“There are so many barriers for participation in the program,” Sharon Glosson, North East ISD’s executive director of school nutrition, said. “We can be there. We can have food. It’s free. We can do all these things, but there may be barriers we are never able to address, like safety and security. If the child’s parents are at work and the kids have been told ‘you don’t leave the house’ — they can see us out the window with the meals, yet they can’t access them.”

Transportation

Even small districts like Harlandale ISD — only 14 square miles with many sites spread throughout the district — report that students have trouble reaching sites.

Most parents work — many two jobs — and they are unable to take the children to the sites. Several directors of school and nonprofit sites said many of the children they are trying to serve cannot leave their houses because their parents have left them home alone to go to work. Even if a parent could take them to breakfast, they wouldn’t be able to pick them up, return them for lunch, and pick them up again.

Districts that have started offering programs during the summer, so that children can stay on campus all day, have had higher turnout rates. This summer, both Harlandale ISD and East Central ISD received money — from separate, independent agencies — to run camps. Both districts expected to see a higher rate of children being served this summer.

Why can’t parents just pick up the slack?

Rachel Cooper, senior analysis with the Center for Public Policy Priorities (CPPP), explains that summer is already more expensive for parents because of the higher cost for electricity, gas and child care. For parents who cannot afford lunch during the school year even without these increased costs, it is not practical for them to pick up the extra cost in the summer.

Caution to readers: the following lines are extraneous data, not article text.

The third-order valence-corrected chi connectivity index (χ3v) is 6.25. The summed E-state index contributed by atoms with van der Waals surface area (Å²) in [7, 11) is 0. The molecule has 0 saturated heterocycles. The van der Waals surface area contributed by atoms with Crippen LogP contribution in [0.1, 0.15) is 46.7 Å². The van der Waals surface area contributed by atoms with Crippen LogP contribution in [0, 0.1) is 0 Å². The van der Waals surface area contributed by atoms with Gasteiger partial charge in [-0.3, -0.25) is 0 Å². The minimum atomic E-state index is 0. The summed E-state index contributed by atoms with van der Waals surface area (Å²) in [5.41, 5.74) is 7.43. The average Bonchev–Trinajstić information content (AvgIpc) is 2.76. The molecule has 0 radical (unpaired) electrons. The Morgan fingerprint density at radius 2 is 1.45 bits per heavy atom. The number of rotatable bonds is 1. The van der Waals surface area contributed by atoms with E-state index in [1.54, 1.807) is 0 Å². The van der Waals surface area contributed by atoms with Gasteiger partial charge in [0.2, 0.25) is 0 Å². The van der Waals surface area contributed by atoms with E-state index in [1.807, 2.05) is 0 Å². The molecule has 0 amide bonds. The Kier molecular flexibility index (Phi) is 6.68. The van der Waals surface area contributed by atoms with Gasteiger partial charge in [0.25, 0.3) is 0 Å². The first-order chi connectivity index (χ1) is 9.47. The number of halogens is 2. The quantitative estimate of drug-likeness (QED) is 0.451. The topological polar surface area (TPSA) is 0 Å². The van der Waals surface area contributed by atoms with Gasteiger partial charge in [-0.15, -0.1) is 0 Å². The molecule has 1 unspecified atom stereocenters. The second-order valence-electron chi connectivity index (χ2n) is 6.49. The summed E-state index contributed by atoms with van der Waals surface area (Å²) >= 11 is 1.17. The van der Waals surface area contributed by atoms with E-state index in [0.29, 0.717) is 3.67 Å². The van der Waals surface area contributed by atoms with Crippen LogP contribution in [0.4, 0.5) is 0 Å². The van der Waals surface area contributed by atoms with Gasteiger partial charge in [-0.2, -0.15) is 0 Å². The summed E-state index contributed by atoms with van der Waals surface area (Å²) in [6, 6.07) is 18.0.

Can’t nonprofits help more?

It is often harder for nonprofits to reach students than it is for schools.

School districts have established sites throughout the entire area they serve. Each summer, nonprofits must identify the areas in need and establish sites. They also cannot provide transportation to the sites, like some school districts do.

Many nonprofits lack the infrastructure to pull off a summer food program. “One of the difficulties is that if you are a nonprofit you have to spend all this time ramping up to serve for this short period of time, then you have to spend all this time tearing down,” Rachel Cooper said.

The Food Bank hired 35 seasonal employees and leased 13 vehicles to meet the additional need this year. During the school year, the Food Bank serves an average of 1,500 meals per day. During the summer, the number climbs to 5,000.

District-sponsored sites served 321,964 lunches from 150 sites last summer. All other sites served 299,354 lunches from 230 sties. So nonprofits are operating more sites while serving fewer children.

Note that not all nonprofits receive funding through the federal government. Programs like Snack Pak 4 Kids raise their money independently, so their numbers would not be included in this data.

So where does this leave us?

Advocacy groups like FRAC and CPPP would like to see participation in the summer programs increase.

Advocates have suggested lowering the economic qualification for federal reimbursement from 50 percent to 40 percent — meaning sites that were 40 percent economically disadvantaged would qualify to serve, instead of the current limit which is 50 percent — but that could cost hundreds of millions of dollars, Rachel Cooper said.

Next year, Texas will participate in a pilot program that will give needy families additional help from the Supplemental Nutrition Assistance Program (SNAP) or Women, Infants, and Children (WIC), so that they will not have to travel to sites for food. This program would likely cost billions to roll out nationwide, Rachel Cooper said.

In the meantime, many nonprofits and districts continue to forge ahead with innovative ways to get food to children, including mobile cafes. These solutions are not permanent ones, but they are part of the patchwork of resources that schools, families and nonprofits cobble together to help children make it through the summer.

Part 2 will look at a how some San Antonians are taking the fight against summer on the road.